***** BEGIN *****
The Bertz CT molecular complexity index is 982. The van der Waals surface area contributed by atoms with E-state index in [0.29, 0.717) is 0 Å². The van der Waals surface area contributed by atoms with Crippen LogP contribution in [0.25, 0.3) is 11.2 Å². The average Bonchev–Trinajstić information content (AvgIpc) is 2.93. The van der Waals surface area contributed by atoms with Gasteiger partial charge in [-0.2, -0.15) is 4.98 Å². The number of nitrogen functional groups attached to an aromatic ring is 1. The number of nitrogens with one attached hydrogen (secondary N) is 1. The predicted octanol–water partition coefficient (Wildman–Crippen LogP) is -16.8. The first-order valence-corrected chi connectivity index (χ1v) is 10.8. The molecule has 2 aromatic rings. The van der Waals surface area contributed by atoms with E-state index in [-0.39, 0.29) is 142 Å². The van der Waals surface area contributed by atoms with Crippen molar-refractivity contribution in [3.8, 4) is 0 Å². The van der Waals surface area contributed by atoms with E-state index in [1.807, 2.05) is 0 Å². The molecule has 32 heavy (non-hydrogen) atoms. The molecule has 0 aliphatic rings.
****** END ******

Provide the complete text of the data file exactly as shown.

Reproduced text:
The Bertz CT molecular complexity index is 982. The van der Waals surface area contributed by atoms with E-state index in [0.29, 0.717) is 0 Å². The van der Waals surface area contributed by atoms with Crippen LogP contribution in [0.25, 0.3) is 11.2 Å². The average Bonchev–Trinajstić information content (AvgIpc) is 2.93. The van der Waals surface area contributed by atoms with Gasteiger partial charge in [-0.2, -0.15) is 4.98 Å². The number of nitrogen functional groups attached to an aromatic ring is 1. The number of nitrogens with one attached hydrogen (secondary N) is 1. The predicted octanol–water partition coefficient (Wildman–Crippen LogP) is -16.8. The first-order valence-corrected chi connectivity index (χ1v) is 10.8. The molecule has 2 aromatic rings. The van der Waals surface area contributed by atoms with E-state index in [-0.39, 0.29) is 142 Å². The van der Waals surface area contributed by atoms with Crippen molar-refractivity contribution in [3.8, 4) is 0 Å². The van der Waals surface area contributed by atoms with E-state index in [1.807, 2.05) is 0 Å². The molecule has 32 heavy (non-hydrogen) atoms. The molecule has 0 aliphatic rings.